Portrait of the Chancellor as a vain man?

What links Oxford Chancellor Chris Patten to Princess Diana, Sir Roy Strong and Elton John? Answer: all have been commemorated for posterity by top artist Bryan Organ.

Oxford paid £16,500 for a portrait of Patten to form the aesthetic centrepiece of the atrium to University Offices in Wellington Square.

Patten, who has previously served as Governor of Hong Kong, is not the only holder of high office to have posed for a Bryan portrait. In fact, the picture puts him in illustrious company – Organ’s previous works have included depictions of Prince Philip and former Prime Minister James Callaghan.

The portrait was unveiled in 2008, the same year in which Patten bemoaned the state of higher education funding, labelling the current cap on tuition fees as “intolerably low.”

Patten is not the only top University official to be honoured with an official portrait hung in the University’s halls. Former Vice-Chancellor John Hood’s portrait, presented to the University on Hood’s departure from Oxford by a charitable foundation, claims the most prominent position in the New Bodleian’s main lobby.

Although Hood supporters have stumped up the funds to permanently honour the former VC, some students have expressed bemusement at what they see as a vanity project.

Nick Cowen, President of Oxford’s Libertarian Society, struck out at the University’s decision to commission the Patten portrait.

He said: “You would expect portraits would cost a great deal, but the price that has been paid for this one does highlight that the University should review its priorities, especially if it really is in the dire financial straits it claims to be in. If it was a private university, things would be very different. As it is, Oxford takes an awful lot of public money and one would assume from that they would strive to keep trifles and extras to a minimum.”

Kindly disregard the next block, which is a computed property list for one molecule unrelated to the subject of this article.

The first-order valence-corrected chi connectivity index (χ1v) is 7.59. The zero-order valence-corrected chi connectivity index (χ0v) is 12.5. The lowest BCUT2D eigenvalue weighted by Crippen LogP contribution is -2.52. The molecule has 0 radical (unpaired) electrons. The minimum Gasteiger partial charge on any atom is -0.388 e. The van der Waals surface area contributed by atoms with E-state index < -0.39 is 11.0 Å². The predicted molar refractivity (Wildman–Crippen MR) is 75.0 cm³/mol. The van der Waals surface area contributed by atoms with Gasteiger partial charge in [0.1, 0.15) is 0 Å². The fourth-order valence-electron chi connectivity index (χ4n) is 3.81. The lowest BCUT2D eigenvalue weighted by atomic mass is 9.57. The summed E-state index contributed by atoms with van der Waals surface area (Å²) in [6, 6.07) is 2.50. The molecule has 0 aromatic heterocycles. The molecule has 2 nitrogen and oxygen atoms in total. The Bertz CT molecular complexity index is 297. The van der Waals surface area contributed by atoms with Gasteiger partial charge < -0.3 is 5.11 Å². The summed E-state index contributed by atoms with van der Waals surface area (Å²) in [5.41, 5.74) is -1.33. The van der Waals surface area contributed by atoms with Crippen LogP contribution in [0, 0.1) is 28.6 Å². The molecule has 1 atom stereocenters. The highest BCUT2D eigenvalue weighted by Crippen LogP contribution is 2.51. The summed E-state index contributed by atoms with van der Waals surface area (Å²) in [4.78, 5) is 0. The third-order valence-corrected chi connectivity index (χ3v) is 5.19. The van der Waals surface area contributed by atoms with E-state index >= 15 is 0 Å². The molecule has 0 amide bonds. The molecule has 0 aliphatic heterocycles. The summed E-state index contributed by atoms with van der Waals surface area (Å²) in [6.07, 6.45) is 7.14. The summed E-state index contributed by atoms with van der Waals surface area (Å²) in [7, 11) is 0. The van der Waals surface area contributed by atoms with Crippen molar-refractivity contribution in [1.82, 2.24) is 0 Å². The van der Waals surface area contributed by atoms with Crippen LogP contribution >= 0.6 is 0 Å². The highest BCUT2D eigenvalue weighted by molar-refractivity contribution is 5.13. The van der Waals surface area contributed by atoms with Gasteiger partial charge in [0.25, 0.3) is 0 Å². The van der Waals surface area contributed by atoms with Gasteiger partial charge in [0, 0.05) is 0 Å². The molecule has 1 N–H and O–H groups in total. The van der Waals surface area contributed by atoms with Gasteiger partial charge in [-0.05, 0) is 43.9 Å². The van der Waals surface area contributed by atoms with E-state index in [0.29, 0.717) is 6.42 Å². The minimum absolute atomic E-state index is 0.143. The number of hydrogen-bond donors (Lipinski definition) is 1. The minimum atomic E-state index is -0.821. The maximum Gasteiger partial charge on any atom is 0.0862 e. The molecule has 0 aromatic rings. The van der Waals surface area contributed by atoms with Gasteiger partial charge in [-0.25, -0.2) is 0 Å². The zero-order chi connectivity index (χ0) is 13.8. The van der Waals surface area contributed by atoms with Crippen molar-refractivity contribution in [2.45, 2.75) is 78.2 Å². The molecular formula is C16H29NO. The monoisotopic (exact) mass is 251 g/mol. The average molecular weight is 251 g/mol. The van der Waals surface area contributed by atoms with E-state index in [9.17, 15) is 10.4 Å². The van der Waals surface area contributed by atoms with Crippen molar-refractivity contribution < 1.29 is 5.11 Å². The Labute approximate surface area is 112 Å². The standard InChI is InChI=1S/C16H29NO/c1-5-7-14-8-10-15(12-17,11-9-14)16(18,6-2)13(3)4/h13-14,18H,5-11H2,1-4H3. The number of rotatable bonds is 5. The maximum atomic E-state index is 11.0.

Charles Woodward, an Oxfordshire-based art valuations expert said that although the portrait was painted by a top artist it would be unlikely to be worth a substantial amount on the market.

He said: “Unless Chris Patten himself wanted to buy it, I couldn’t see its market value being any more than around half than what it cost the University to produce.”
Hood’s portrait was donated by the board of donor society Americans for Oxford, and is displayed in the New Bodleian building alongside paintings of Charles II and divisive pre-Civil War archbishop and Oxford Chancellor William Laud.

Hood himself was a controversial figure while at Oxford, introducing radical and wide-ranging reforms of the University’s finance and governance structure during his term. Critics of Hood’s planned reforms argued that the 800-year old tradition of academic self-governance faced a slow destruction in favour of administrative “professionalisation.”

Americans for Oxford have said that the Hood portrait paid for from the personal funds of the Board members, was to “honour a retiring member of the University administration, whom [the Board] felt has provided exceptional service to Oxford.”

A number of members of the Board are closely associated not only with Oxford, but with Hood specifically. Among the members of the board responsible for deciding to donate the portrait is Paul Dodyk. Magdalen alumnus Dodyk, who chairs the organisation, gained recognition and influence within Oxford’s governing body after he was admitted to the Vice-Chancellor’s Circle. The Circle, founded by Hood, is a donor recognition society that offers direct access to the Vice-Chancellor, launched in Hood’s final year as VC.

Also on the board is Francis Finlay, co-founder of the recently dissolved investment management company Clay Finlay. Finlay also gained direct and regular influence over the University’s central administration as a member of Oxford’s Investment Committee, founded during Hood’s term as VC. His connection to the University is farther strengthened by his membership of the Chancellor’s Court of Benefactors and his Honorary Fellowship at Merton.

The portraits represent the latest in a tradition of the University recognising its top officials in perpetuity. As well as producing Patten’s portrait, Organ was also responsible for painting the two previous Chancellors.

Oliver Cromwell famously received not only a portrait to commemorate his time as Chancellor, but also a stained glass window in Mansfield College when it was established in Oxford in 1866.

One former head of house said that there was often an expectation for prominent members of the University to sit for portraits.

He said: “I didn’t want an official portrait, but it eventually got to the point when it was actually considered quite embarrassing for [the college] to be without one. “Eventually, we did have a portrait at the cost of around £10,000, which was thought to be a real bargain.”